Last Night's TV: The Untold Invasion of Britain, Channel 4
Big Meets Bigger, BBC3Gareth Malone Goes to Glyndebourne, BBC2

The Untold Invasion of Britain is a terrific idea. In fact, so is the whole of the Bloody Foreigners series. Each episode looks at a separate point in our history when people from abroad have played a pivotal role. It's a neat way to dispel any little islandism, and an enjoyable learning curve to boot. It's just a shame it has been so hammily done. Simply told, the story would have been interesting enough. Septimius Severus, the Libyan leader of a Roman military division, marches to Rome to seize power from the traitorous Praetorian Guard after their assassination of the incumbent emperor, then decides to expand north of Hadrian's Wall. Once there, he finds a population of surprisingly civilised savages putting up a jolly good fight against the mighty Romans. Well, who could resist that? Severus even had to contend with familial treachery: not only did his son disobey him but – just for good measure – tried to stab him, too. This, surely, is a soap-writer's idea of heaven.

And yet, and yet... Channel 4 appeared determined to ruin it all with cringe-inducing reconstructions and bizarre graphics. Inexplicably, each snippet – which, properly done, could probably have enhanced rather than detracted from the overall result – was wrapped up in a fluff of CGI, slow-motion and sepia. Even the dialogue had reverb on it. It was unclear why: were they hoping to give the impression that Severus was speaking down the ages? That we were catching sight of him through some kind of time-travelling mechanism that left the speed of sound and light lagging behind?

At any rate, it wasn't, suffice to say, the best of effects. The acting wasn't great either, though I very much doubt the cast can be blamed, given the colourless parallel universe that they had been asked to inhabit.

It's a shame, because the bits where we got to focus on the plain old history were great. Historians and archaeologists were queuing up with interesting titbits. We got to see the site of a northerly Roman battle camp – all 170 acres of it – and the South Shields site of an old food-distribution unit. From the looks of things, old Severus brought leagues of Libyan troops, too: you can still see their stone roundhouses. It's remarkable, really, to think of that: Scotland's first African immigrants, almost 1,800 years ago. Hopefully, we'll get another chance to hear about it; this time without all the FX trimmings.

BBC3 has given us something like Big Meets Bigger before. My Big Decision, I think it was called, almost a year ago. It's a weirdly Channel 4 kind of idea: two young women, both overweight, get sent to Mississippi to see what might happen if they expand too much further. Bex and Ann were our two candidates; Bex, who drinks for confidence and desperately wants a boyfriend, and Ann, who likes cheesy pasta and whose mother has diabetes.

Anyway, once they got to Mississippi they met Dolores and her family, who make them look positively emaciated by comparison. Bex and Ann are overweight, yes, but not cripplingly so. They are both still pretty, active and able. Dolores is huge: 38 stone. She cooks huge meals of soul food, plates of pigs' ears and back fat, and goes to her local buffet (where there are more than 100 dishes) several times a week. She hasn't walked as far as her mailbox for years, and can't get dressed unassisted. She has all kind of health problems: diabetes, high blood pressure, chronically sore feet. It was dreadfully sad, especially when the inevitable box of photos came out. Both Bex and Ann had been big since youth; Dolores, on the other hand, piled on the weight later in life. It was a response to grief, she claimed.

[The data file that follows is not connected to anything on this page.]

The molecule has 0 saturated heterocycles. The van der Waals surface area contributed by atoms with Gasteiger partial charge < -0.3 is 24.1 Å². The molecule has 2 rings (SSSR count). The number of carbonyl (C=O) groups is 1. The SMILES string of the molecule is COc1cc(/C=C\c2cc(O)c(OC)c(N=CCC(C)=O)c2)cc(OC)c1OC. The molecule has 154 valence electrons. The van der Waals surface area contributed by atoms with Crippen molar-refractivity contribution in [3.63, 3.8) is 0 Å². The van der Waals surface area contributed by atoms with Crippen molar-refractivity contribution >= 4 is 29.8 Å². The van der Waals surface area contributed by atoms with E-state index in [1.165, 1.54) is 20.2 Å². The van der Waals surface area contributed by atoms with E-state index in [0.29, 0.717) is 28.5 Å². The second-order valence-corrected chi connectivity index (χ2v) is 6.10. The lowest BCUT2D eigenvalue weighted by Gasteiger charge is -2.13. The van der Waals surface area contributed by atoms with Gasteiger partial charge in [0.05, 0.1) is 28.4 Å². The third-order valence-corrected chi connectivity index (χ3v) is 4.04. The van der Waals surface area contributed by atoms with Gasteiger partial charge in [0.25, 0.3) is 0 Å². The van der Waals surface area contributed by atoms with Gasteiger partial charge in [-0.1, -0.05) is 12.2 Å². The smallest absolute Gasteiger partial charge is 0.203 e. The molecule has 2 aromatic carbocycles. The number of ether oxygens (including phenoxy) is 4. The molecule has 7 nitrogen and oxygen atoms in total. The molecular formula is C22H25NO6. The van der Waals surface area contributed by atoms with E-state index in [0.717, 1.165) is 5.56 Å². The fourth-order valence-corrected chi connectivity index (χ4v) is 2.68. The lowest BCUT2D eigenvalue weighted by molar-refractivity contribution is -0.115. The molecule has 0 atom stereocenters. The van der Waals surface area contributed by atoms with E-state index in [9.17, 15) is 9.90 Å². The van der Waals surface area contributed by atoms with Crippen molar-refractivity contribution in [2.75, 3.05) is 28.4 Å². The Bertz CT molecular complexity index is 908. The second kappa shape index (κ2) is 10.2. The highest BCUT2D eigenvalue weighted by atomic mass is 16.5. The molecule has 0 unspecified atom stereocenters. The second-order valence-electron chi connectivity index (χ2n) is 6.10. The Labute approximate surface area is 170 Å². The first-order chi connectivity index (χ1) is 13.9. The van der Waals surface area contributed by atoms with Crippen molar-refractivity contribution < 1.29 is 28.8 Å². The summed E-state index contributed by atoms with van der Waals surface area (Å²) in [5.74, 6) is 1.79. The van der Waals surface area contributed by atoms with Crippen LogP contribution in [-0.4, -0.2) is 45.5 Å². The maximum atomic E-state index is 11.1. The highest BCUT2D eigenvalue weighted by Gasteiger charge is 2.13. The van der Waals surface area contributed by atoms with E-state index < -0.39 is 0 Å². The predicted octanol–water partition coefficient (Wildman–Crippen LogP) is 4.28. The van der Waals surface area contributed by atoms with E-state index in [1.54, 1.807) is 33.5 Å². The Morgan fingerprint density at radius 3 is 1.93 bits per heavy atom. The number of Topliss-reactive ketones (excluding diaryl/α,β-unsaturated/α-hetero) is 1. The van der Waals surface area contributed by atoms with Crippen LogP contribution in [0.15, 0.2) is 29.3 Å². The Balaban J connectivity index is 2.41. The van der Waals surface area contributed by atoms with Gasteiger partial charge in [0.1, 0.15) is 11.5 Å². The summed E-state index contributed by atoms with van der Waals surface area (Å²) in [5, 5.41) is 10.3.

Naturally, Bex and Ann claimed it had altered their perspectives on life, and swore to make changes to improve their health. Ann even started jogging, which allowed her to lose 16 pounds. Of course, it was fairly standard stuff; much of the programme smacked of little more than the ubiquitous fat porn that we've been bombarded with recently. There was, however, one redeeming quality: the fact that everyone – Ann, Bex, Dolorers, Dolores's family – we met was absolutely lovely. Really, upliftingly, delightfully lovely. And that, in itself, was a pleasure to watch.

It was never really going to be a disaster, was it? The whole thing was set up as a triumph of opera over adversity. And, sure enough, Gareth Malone Goes to Glyndebourne ended pretty much as expected, which is to say, with applause, kudos and a sentimental sense of success. Malone has done a great job, it has to be said. Plenty of the teenagers had seemed positively tone-deaf on first encounter, not to mention wholly uninterested in the task at hand. And he hadn't, once, strayed from his likeably self-deprecating tough-but-fair persona.

Things couldn't be too straightforward, of course, so just as the kids looked like they might be getting there, Gareth decided to introduce a "mothers' chorus" for an element of will-they-won't-they-pull-it-off appeal. They did, in the event – pull it off, that is – though I do rather wish it had just been the kids on stage and the parents in the audience.

Anyway, it was an excellent series – against all expectations: it had all the chance in the world to be an excruciating case of the middle-classes-giving-the-hoi-polloi-a-lesson-in-culture; but it wasn't. It was great. More please, Gareth.